8. 8. Validity • • How can we make this notion of ‘following from’ more precise? With the notion of validity: ‣ To say that an argument is valid means that it is impossible for the conclusion of the argument to be false if the premises are true • Validity has to do with the structure, or form, of the argument, and is independent of whether the premises of the argument are in fact true • An argument that is valid and has true premises is called sound Validity • More examples of arguments: Assume that the premises are true; can the conclusion be false? (3). All cats are dogs NO! The argument is valid All dogs are reptiles Therefore, all cats are reptiles (4). All cats are vertebrates YES! The argument is invalid All mammals are vertebrates Therefore, all cats are mammals Validity T F All dogs are reptiles T Therefore, all cats are reptiles T F • If the premises were true, the conclusion would have to be true, so the argument is valid. • However, the premises are in fact false, so the argument is not sound • In terms of its form, the argument is ‘good’, but in terms of its content the argument is not F (3). All cats are dogs cats dogs reptiles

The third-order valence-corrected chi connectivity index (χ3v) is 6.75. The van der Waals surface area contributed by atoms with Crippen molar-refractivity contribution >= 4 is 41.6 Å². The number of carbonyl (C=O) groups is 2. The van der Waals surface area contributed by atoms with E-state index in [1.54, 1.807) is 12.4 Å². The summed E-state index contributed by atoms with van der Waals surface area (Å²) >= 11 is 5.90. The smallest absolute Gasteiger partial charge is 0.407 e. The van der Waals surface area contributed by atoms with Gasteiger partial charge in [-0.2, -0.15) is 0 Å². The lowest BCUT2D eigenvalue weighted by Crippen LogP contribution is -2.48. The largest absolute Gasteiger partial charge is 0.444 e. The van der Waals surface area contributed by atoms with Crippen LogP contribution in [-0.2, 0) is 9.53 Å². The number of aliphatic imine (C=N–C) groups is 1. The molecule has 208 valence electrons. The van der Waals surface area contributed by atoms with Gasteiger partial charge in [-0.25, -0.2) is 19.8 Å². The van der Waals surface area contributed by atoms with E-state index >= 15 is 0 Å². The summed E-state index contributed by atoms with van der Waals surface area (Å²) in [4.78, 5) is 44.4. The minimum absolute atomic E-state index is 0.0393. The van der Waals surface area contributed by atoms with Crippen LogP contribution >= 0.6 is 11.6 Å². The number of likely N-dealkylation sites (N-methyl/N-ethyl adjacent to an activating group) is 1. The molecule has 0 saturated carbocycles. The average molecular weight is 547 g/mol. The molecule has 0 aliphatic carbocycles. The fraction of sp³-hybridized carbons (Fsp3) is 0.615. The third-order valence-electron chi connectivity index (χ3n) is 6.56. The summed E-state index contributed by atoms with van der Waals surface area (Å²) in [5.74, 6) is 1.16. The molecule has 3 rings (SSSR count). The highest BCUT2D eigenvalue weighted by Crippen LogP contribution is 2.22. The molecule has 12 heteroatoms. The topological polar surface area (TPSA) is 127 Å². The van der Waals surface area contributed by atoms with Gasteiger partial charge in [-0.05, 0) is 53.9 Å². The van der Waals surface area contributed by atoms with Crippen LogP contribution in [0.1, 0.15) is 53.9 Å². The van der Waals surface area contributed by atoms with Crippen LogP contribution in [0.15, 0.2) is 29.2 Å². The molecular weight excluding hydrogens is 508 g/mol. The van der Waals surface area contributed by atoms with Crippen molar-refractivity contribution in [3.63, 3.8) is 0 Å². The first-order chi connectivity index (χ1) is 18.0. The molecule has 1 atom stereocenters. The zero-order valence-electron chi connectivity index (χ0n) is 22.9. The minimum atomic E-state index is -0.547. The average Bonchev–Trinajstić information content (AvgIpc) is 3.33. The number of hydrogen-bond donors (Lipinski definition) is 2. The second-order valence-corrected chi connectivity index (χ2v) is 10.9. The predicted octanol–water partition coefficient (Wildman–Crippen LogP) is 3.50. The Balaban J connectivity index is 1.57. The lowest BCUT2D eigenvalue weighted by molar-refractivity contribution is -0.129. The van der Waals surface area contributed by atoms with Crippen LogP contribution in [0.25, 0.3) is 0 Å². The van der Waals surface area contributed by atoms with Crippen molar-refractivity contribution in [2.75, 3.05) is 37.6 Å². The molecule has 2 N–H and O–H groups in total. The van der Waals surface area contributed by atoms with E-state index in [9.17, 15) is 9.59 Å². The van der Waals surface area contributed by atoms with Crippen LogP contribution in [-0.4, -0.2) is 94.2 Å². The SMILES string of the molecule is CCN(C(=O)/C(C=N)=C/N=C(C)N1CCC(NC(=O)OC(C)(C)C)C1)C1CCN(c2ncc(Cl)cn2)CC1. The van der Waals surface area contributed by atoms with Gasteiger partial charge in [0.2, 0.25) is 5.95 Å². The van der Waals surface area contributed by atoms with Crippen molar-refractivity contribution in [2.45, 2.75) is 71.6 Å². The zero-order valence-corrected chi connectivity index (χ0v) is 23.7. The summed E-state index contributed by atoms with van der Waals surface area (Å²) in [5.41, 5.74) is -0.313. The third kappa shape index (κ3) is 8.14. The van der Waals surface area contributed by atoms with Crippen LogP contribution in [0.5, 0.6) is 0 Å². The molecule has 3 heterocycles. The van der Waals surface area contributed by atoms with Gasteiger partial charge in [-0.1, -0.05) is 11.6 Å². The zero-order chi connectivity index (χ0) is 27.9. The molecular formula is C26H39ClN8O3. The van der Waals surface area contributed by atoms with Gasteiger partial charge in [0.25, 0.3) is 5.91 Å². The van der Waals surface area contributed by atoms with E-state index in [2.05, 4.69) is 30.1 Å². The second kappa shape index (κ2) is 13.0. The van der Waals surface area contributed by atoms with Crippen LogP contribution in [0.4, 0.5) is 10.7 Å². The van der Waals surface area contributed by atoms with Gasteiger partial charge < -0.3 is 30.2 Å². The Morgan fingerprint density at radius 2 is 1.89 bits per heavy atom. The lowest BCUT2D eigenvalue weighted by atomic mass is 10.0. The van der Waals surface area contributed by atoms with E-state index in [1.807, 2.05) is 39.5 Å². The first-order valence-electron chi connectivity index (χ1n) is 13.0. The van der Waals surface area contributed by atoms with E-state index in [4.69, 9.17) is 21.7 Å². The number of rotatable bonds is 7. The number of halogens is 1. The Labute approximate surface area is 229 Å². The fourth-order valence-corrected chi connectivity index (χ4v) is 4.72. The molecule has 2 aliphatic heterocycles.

9. 9. Validity All mammals are vertebrates F Even though the premises are true, the conclusion could still be false, so the argument is not valid • Even though it has all true premises, it is not valid, so it is automatically not sound In terms of its content, the argument is ‘good’, but in terms of its form, the argument is not T T Therefore, all cats are mammals • • T T (4). All cats are vertebrates cats mammals T vertebrates Validity • Comprehension questions: ‣ Can a valid argument have a false conclusion? Yes ‣ Can a valid argument with true premises have a false conclusion? No ‣ Can anyone give an example of a valid argument with true premises? • Example: (5). All cats are mammals All mammals are vertebrates (premise 1) T (premise 2) T Therefore, all cats are vertebrates (conclusion) T Why is this valid? Why sound? Validity and Logical Form • We saw that arguments (3) and (5) are both valid, and that validity has to do with form. In fact, (3) and (5) have the same form: (3). All cats are dogs All dogs are reptiles Therefore, all cats are reptiles All X are Y All Y are Z (5). All cats are mammals All mammals are vertebrates Therefore, all cats are vertebrates Therefore, all X are Z